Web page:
Preparing for the Worst Expert Stresses Training Employees to Handle Violent Incidents, Other Hazards

By Lindeman, Teresa F | Pittsburgh Post-Gazette (Pittsburgh, PA), June 22, 2014 | Go to article overview

Preparing for the Worst Expert Stresses Training Employees to Handle Violent Incidents, Other Hazards


Lindeman, Teresa F, Pittsburgh Post-Gazette (Pittsburgh, PA)


Earlier this year, Attorney General Eric Holder asked Congress to approve $15 million to pay for training to help law enforcement officials handle incidents in which armed individuals are actively gunning for innocent bystanders.

"Between 2000 and 2008, the United States experienced an average of approximately five active shooter incidents every year," said Mr. Holder in his April announcement. "Since 2009, this annual average has roughly tripled."

From a mass shooting at Fort Hood in Texas to a gunman opening fire at a Jewish Community Center near Kansas City to more than one school shooting around the country, there's been no lack of examples this spring on how violence can occur in places where people put their packed lunches in the fridge and settle in to earn a paycheck.

Poke around enough, said Bo Mitchell, president of 911 Consulting in Wilton, Conn., and it's not hard to find incidents of violence - and not just active shooter incidents - have occurred in all sorts of workplaces.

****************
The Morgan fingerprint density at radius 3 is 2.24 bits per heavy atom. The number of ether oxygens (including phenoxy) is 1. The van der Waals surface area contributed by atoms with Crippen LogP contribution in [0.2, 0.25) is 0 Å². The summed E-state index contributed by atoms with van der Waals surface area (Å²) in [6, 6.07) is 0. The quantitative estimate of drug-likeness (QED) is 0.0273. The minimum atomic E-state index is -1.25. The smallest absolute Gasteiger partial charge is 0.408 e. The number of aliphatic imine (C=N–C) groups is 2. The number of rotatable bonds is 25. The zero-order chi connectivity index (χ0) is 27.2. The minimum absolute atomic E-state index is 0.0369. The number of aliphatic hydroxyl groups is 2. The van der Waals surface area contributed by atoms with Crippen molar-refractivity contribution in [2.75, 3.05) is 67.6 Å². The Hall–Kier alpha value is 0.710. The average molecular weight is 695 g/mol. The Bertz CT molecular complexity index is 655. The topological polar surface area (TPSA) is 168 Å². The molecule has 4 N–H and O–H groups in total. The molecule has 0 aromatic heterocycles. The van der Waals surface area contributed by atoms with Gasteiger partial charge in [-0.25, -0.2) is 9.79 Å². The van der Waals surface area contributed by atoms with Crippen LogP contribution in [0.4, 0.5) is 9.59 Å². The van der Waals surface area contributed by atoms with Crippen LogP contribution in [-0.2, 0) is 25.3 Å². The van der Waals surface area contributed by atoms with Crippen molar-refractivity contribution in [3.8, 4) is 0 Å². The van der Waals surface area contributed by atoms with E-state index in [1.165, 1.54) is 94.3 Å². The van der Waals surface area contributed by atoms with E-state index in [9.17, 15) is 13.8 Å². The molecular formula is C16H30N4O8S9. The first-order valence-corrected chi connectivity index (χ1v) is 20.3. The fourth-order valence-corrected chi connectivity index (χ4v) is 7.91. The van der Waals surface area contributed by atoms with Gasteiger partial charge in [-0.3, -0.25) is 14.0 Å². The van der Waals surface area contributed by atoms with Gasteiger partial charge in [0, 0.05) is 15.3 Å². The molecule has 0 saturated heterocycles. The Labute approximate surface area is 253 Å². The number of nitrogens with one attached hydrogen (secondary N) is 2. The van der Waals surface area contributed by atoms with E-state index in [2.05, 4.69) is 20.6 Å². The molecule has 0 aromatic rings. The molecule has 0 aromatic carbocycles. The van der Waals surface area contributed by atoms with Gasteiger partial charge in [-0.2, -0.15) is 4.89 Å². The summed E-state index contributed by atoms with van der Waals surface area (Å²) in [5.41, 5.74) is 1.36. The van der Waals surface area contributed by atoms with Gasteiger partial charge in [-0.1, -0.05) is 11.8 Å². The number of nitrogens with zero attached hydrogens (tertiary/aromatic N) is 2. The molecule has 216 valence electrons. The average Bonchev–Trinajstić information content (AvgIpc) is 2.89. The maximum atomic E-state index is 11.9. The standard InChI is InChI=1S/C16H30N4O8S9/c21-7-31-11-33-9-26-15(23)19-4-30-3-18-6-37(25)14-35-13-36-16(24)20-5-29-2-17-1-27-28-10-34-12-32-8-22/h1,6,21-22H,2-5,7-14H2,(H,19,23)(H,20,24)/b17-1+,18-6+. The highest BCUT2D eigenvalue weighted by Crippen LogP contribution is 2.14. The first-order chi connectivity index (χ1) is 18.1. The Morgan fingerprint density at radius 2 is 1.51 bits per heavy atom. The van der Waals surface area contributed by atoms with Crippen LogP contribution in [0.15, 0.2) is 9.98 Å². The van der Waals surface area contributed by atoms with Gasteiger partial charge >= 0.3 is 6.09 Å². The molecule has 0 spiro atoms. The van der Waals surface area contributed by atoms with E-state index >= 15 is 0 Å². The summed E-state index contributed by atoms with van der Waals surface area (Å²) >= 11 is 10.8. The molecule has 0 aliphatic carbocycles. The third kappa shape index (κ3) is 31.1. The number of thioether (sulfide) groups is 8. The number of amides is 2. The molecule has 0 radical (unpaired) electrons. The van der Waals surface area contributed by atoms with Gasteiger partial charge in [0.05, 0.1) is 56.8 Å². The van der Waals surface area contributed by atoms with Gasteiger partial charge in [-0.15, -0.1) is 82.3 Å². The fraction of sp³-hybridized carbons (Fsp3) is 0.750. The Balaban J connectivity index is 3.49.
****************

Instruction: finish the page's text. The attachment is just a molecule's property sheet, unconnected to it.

So while it's critical to train law enforcement, it's also important for companies to help their own employees respond effectively in emergencies. No matter how quickly the police and firefighters show up, Mr. Mitchell said, they won't be the ones in place to handle the initial problem.

"The first responders are your employees," he said.

The nation's occupational safety and health regulations require employers to provide a safe workplace, an assignment that includes a range of responsibilities from providing safe tools and equipment to training employees about hazardous chemicals used in the workplace. …

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